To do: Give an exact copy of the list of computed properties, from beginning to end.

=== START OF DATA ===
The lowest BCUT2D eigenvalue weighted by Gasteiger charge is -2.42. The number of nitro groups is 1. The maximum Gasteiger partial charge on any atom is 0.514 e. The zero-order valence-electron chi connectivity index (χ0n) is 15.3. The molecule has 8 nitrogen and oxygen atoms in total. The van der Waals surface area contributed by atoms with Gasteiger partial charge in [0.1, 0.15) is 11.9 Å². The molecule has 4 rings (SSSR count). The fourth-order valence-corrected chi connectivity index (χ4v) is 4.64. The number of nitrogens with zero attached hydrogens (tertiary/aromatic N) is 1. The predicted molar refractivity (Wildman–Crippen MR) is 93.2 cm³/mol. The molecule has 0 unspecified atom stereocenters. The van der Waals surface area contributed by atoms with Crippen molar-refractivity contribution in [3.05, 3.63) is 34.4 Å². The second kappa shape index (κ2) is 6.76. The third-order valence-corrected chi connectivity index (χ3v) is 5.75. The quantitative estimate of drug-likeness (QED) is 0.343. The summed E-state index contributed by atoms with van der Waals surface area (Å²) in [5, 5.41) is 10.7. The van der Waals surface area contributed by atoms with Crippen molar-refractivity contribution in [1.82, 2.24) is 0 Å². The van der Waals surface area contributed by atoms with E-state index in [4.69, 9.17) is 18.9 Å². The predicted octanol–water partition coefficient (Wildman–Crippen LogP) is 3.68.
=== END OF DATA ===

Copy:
The lowest BCUT2D eigenvalue weighted by Gasteiger charge is -2.42. The number of nitro groups is 1. The maximum Gasteiger partial charge on any atom is 0.514 e. The zero-order valence-electron chi connectivity index (χ0n) is 15.3. The molecule has 8 nitrogen and oxygen atoms in total. The van der Waals surface area contributed by atoms with Gasteiger partial charge in [0.1, 0.15) is 11.9 Å². The molecule has 4 rings (SSSR count). The fourth-order valence-corrected chi connectivity index (χ4v) is 4.64. The number of nitrogens with zero attached hydrogens (tertiary/aromatic N) is 1. The predicted molar refractivity (Wildman–Crippen MR) is 93.2 cm³/mol. The molecule has 0 unspecified atom stereocenters. The van der Waals surface area contributed by atoms with Crippen molar-refractivity contribution in [3.05, 3.63) is 34.4 Å². The second kappa shape index (κ2) is 6.76. The third-order valence-corrected chi connectivity index (χ3v) is 5.75. The quantitative estimate of drug-likeness (QED) is 0.343. The summed E-state index contributed by atoms with van der Waals surface area (Å²) in [5, 5.41) is 10.7. The van der Waals surface area contributed by atoms with Crippen molar-refractivity contribution in [1.82, 2.24) is 0 Å². The van der Waals surface area contributed by atoms with E-state index in [4.69, 9.17) is 18.9 Å². The predicted octanol–water partition coefficient (Wildman–Crippen LogP) is 3.68.